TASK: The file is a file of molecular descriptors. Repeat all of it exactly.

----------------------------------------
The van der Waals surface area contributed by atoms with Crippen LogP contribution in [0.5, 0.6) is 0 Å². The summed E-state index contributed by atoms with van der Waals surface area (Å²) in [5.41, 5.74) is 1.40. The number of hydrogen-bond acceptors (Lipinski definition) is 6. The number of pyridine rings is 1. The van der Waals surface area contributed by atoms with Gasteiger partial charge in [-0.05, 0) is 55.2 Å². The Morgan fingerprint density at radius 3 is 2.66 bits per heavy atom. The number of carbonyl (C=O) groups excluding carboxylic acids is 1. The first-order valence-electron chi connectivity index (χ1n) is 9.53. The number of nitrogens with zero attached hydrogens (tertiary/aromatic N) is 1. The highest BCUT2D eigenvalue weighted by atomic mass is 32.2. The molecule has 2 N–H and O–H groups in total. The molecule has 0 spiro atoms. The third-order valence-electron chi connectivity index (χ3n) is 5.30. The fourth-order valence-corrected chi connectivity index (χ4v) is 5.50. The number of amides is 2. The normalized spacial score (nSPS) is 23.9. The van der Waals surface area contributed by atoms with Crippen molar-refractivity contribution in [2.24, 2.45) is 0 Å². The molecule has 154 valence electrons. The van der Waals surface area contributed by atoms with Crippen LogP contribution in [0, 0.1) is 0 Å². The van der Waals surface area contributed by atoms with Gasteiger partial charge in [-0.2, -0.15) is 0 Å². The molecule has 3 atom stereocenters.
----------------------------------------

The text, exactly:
The van der Waals surface area contributed by atoms with Crippen LogP contribution in [0.5, 0.6) is 0 Å². The summed E-state index contributed by atoms with van der Waals surface area (Å²) in [5.41, 5.74) is 1.40. The number of hydrogen-bond acceptors (Lipinski definition) is 6. The number of pyridine rings is 1. The van der Waals surface area contributed by atoms with Gasteiger partial charge in [-0.05, 0) is 55.2 Å². The Morgan fingerprint density at radius 3 is 2.66 bits per heavy atom. The number of carbonyl (C=O) groups excluding carboxylic acids is 1. The first-order valence-electron chi connectivity index (χ1n) is 9.53. The number of nitrogens with zero attached hydrogens (tertiary/aromatic N) is 1. The highest BCUT2D eigenvalue weighted by atomic mass is 32.2. The molecule has 2 N–H and O–H groups in total. The molecule has 0 spiro atoms. The third-order valence-electron chi connectivity index (χ3n) is 5.30. The fourth-order valence-corrected chi connectivity index (χ4v) is 5.50. The number of amides is 2. The normalized spacial score (nSPS) is 23.9. The van der Waals surface area contributed by atoms with Crippen molar-refractivity contribution in [2.24, 2.45) is 0 Å². The molecule has 154 valence electrons. The van der Waals surface area contributed by atoms with Crippen LogP contribution in [0, 0.1) is 0 Å². The van der Waals surface area contributed by atoms with Gasteiger partial charge in [-0.2, -0.15) is 0 Å². The molecule has 3 atom stereocenters.